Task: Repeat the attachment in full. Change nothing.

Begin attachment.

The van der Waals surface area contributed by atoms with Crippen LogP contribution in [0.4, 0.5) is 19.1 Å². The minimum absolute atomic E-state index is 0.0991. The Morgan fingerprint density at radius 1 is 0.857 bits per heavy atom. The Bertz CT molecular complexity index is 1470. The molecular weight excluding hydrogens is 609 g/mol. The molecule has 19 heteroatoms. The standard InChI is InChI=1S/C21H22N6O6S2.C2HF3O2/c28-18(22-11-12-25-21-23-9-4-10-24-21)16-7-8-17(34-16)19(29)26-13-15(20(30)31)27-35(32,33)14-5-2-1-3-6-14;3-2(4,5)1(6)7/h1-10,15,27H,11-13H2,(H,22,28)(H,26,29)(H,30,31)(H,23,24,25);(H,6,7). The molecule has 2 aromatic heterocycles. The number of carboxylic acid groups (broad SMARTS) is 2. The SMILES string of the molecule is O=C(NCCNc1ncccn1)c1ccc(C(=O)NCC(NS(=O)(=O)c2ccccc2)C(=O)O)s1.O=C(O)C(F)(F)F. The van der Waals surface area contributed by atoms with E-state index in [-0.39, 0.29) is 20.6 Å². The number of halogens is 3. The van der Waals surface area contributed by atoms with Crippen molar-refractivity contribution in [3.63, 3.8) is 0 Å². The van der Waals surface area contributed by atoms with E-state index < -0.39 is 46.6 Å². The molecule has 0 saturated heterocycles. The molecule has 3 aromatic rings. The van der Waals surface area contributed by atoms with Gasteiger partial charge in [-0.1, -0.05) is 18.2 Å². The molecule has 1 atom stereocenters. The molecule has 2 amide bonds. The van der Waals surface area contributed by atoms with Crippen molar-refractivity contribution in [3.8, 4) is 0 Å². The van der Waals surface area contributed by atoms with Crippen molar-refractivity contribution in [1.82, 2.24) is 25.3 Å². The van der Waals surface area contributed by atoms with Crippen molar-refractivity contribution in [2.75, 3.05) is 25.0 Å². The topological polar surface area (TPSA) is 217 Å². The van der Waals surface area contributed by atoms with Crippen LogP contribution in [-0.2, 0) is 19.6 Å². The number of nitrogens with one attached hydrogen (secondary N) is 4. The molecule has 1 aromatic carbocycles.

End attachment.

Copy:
The van der Waals surface area contributed by atoms with Crippen LogP contribution in [0.4, 0.5) is 19.1 Å². The minimum absolute atomic E-state index is 0.0991. The Morgan fingerprint density at radius 1 is 0.857 bits per heavy atom. The Bertz CT molecular complexity index is 1470. The molecular weight excluding hydrogens is 609 g/mol. The molecule has 19 heteroatoms. The standard InChI is InChI=1S/C21H22N6O6S2.C2HF3O2/c28-18(22-11-12-25-21-23-9-4-10-24-21)16-7-8-17(34-16)19(29)26-13-15(20(30)31)27-35(32,33)14-5-2-1-3-6-14;3-2(4,5)1(6)7/h1-10,15,27H,11-13H2,(H,22,28)(H,26,29)(H,30,31)(H,23,24,25);(H,6,7). The molecule has 2 aromatic heterocycles. The number of carboxylic acid groups (broad SMARTS) is 2. The SMILES string of the molecule is O=C(NCCNc1ncccn1)c1ccc(C(=O)NCC(NS(=O)(=O)c2ccccc2)C(=O)O)s1.O=C(O)C(F)(F)F. The van der Waals surface area contributed by atoms with E-state index in [-0.39, 0.29) is 20.6 Å². The number of halogens is 3. The van der Waals surface area contributed by atoms with Crippen molar-refractivity contribution in [3.63, 3.8) is 0 Å². The van der Waals surface area contributed by atoms with E-state index < -0.39 is 46.6 Å². The molecule has 0 saturated heterocycles. The molecule has 3 aromatic rings. The van der Waals surface area contributed by atoms with Gasteiger partial charge in [-0.1, -0.05) is 18.2 Å². The molecule has 1 atom stereocenters. The molecule has 2 amide bonds. The van der Waals surface area contributed by atoms with Crippen molar-refractivity contribution in [3.8, 4) is 0 Å². The van der Waals surface area contributed by atoms with Crippen molar-refractivity contribution in [1.82, 2.24) is 25.3 Å². The van der Waals surface area contributed by atoms with Crippen molar-refractivity contribution in [2.75, 3.05) is 25.0 Å². The topological polar surface area (TPSA) is 217 Å². The van der Waals surface area contributed by atoms with Crippen LogP contribution in [-0.2, 0) is 19.6 Å². The number of nitrogens with one attached hydrogen (secondary N) is 4. The molecule has 1 aromatic carbocycles.